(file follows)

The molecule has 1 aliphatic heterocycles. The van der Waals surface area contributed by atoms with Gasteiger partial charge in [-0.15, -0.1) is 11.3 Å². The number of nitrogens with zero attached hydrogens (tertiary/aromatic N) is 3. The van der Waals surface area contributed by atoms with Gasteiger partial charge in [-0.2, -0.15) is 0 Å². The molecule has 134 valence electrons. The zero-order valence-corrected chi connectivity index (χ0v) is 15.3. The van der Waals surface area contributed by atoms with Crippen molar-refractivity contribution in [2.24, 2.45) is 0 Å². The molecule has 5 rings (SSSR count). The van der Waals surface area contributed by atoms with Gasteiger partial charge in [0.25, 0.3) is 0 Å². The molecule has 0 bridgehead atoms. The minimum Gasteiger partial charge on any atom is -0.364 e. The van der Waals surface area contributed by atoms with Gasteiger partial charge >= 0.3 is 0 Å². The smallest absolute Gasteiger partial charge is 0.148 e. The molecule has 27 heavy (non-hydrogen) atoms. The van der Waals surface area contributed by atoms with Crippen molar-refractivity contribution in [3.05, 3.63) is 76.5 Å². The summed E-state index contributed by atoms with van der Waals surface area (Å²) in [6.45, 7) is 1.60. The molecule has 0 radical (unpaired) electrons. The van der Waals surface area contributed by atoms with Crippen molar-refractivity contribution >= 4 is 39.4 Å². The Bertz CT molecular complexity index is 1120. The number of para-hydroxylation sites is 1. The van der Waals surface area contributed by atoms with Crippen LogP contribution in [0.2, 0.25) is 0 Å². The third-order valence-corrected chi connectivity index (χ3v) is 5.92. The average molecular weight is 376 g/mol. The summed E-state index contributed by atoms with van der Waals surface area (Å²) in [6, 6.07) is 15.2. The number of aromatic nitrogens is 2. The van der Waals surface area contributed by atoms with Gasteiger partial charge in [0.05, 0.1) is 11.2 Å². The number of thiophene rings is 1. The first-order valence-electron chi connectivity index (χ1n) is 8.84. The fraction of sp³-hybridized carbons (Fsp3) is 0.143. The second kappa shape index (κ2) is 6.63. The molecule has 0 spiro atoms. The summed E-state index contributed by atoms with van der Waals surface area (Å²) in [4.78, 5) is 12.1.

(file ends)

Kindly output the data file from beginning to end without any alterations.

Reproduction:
The molecule has 1 aliphatic heterocycles. The van der Waals surface area contributed by atoms with Gasteiger partial charge in [-0.15, -0.1) is 11.3 Å². The number of nitrogens with zero attached hydrogens (tertiary/aromatic N) is 3. The van der Waals surface area contributed by atoms with Gasteiger partial charge in [-0.2, -0.15) is 0 Å². The molecule has 134 valence electrons. The zero-order valence-corrected chi connectivity index (χ0v) is 15.3. The van der Waals surface area contributed by atoms with Crippen molar-refractivity contribution in [2.24, 2.45) is 0 Å². The molecule has 5 rings (SSSR count). The van der Waals surface area contributed by atoms with Gasteiger partial charge in [0.25, 0.3) is 0 Å². The molecule has 0 bridgehead atoms. The minimum Gasteiger partial charge on any atom is -0.364 e. The van der Waals surface area contributed by atoms with Gasteiger partial charge >= 0.3 is 0 Å². The smallest absolute Gasteiger partial charge is 0.148 e. The molecule has 27 heavy (non-hydrogen) atoms. The van der Waals surface area contributed by atoms with Crippen molar-refractivity contribution in [3.05, 3.63) is 76.5 Å². The summed E-state index contributed by atoms with van der Waals surface area (Å²) in [6.45, 7) is 1.60. The molecule has 0 radical (unpaired) electrons. The van der Waals surface area contributed by atoms with Crippen molar-refractivity contribution >= 4 is 39.4 Å². The Bertz CT molecular complexity index is 1120. The number of para-hydroxylation sites is 1. The van der Waals surface area contributed by atoms with Crippen LogP contribution in [0.2, 0.25) is 0 Å². The third-order valence-corrected chi connectivity index (χ3v) is 5.92. The average molecular weight is 376 g/mol. The summed E-state index contributed by atoms with van der Waals surface area (Å²) in [6, 6.07) is 15.2. The number of aromatic nitrogens is 2. The van der Waals surface area contributed by atoms with Gasteiger partial charge in [0.05, 0.1) is 11.2 Å². The number of thiophene rings is 1. The first-order valence-electron chi connectivity index (χ1n) is 8.84. The fraction of sp³-hybridized carbons (Fsp3) is 0.143. The second kappa shape index (κ2) is 6.63. The molecule has 0 spiro atoms. The summed E-state index contributed by atoms with van der Waals surface area (Å²) in [4.78, 5) is 12.1.